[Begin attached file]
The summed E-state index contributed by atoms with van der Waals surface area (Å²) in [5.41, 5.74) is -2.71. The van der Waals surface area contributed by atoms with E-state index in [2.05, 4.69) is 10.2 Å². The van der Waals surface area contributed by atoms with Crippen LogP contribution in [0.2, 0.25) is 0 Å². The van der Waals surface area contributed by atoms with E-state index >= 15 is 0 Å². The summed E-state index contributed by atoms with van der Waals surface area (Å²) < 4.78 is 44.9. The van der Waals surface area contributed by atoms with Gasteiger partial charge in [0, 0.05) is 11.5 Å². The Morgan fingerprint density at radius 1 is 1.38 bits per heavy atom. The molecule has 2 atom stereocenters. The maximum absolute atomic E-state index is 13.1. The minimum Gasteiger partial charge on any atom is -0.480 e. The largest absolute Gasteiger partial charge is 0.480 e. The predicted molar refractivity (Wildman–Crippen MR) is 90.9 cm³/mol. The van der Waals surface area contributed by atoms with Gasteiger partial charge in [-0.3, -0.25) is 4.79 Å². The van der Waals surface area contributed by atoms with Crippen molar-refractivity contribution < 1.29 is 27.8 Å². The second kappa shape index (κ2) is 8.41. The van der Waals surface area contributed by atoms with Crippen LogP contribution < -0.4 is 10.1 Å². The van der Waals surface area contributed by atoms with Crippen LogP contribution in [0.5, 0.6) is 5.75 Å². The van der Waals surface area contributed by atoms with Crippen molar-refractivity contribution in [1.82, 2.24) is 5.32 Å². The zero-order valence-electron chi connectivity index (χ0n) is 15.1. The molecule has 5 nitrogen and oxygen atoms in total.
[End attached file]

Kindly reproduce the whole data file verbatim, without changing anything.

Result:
The summed E-state index contributed by atoms with van der Waals surface area (Å²) in [5.41, 5.74) is -2.71. The van der Waals surface area contributed by atoms with E-state index in [2.05, 4.69) is 10.2 Å². The van der Waals surface area contributed by atoms with Crippen LogP contribution in [0.2, 0.25) is 0 Å². The van der Waals surface area contributed by atoms with E-state index >= 15 is 0 Å². The summed E-state index contributed by atoms with van der Waals surface area (Å²) < 4.78 is 44.9. The van der Waals surface area contributed by atoms with Gasteiger partial charge in [0, 0.05) is 11.5 Å². The Morgan fingerprint density at radius 1 is 1.38 bits per heavy atom. The molecule has 2 atom stereocenters. The maximum absolute atomic E-state index is 13.1. The minimum Gasteiger partial charge on any atom is -0.480 e. The largest absolute Gasteiger partial charge is 0.480 e. The predicted molar refractivity (Wildman–Crippen MR) is 90.9 cm³/mol. The van der Waals surface area contributed by atoms with Gasteiger partial charge in [-0.3, -0.25) is 4.79 Å². The van der Waals surface area contributed by atoms with Crippen molar-refractivity contribution < 1.29 is 27.8 Å². The second kappa shape index (κ2) is 8.41. The van der Waals surface area contributed by atoms with Crippen LogP contribution < -0.4 is 10.1 Å². The van der Waals surface area contributed by atoms with Crippen LogP contribution in [0.5, 0.6) is 5.75 Å². The van der Waals surface area contributed by atoms with Crippen molar-refractivity contribution in [1.82, 2.24) is 5.32 Å². The zero-order valence-electron chi connectivity index (χ0n) is 15.1. The molecule has 5 nitrogen and oxygen atoms in total.